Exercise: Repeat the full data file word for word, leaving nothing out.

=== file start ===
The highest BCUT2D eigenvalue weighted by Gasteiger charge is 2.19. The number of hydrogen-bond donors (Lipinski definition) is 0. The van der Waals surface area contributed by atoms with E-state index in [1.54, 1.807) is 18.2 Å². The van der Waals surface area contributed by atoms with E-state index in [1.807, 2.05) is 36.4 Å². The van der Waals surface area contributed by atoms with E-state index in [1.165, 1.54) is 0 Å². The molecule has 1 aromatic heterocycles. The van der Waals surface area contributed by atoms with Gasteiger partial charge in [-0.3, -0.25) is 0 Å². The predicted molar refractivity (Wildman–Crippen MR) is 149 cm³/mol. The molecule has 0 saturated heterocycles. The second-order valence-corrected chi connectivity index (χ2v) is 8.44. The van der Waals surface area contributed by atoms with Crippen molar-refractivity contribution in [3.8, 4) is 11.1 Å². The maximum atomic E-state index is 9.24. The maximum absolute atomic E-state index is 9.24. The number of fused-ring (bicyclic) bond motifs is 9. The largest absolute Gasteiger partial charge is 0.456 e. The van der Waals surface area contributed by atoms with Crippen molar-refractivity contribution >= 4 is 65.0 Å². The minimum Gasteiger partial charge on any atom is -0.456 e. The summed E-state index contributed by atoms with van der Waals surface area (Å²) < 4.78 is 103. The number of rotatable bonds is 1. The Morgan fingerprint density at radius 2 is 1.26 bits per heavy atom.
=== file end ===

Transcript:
The highest BCUT2D eigenvalue weighted by Gasteiger charge is 2.19. The number of hydrogen-bond donors (Lipinski definition) is 0. The van der Waals surface area contributed by atoms with E-state index in [1.54, 1.807) is 18.2 Å². The van der Waals surface area contributed by atoms with E-state index in [1.807, 2.05) is 36.4 Å². The van der Waals surface area contributed by atoms with E-state index in [1.165, 1.54) is 0 Å². The molecule has 1 aromatic heterocycles. The van der Waals surface area contributed by atoms with Gasteiger partial charge in [-0.3, -0.25) is 0 Å². The predicted molar refractivity (Wildman–Crippen MR) is 149 cm³/mol. The molecule has 0 saturated heterocycles. The second-order valence-corrected chi connectivity index (χ2v) is 8.44. The van der Waals surface area contributed by atoms with Crippen molar-refractivity contribution in [3.8, 4) is 11.1 Å². The maximum atomic E-state index is 9.24. The maximum absolute atomic E-state index is 9.24. The number of fused-ring (bicyclic) bond motifs is 9. The largest absolute Gasteiger partial charge is 0.456 e. The van der Waals surface area contributed by atoms with Crippen molar-refractivity contribution >= 4 is 65.0 Å². The minimum Gasteiger partial charge on any atom is -0.456 e. The summed E-state index contributed by atoms with van der Waals surface area (Å²) < 4.78 is 103. The number of rotatable bonds is 1. The Morgan fingerprint density at radius 2 is 1.26 bits per heavy atom.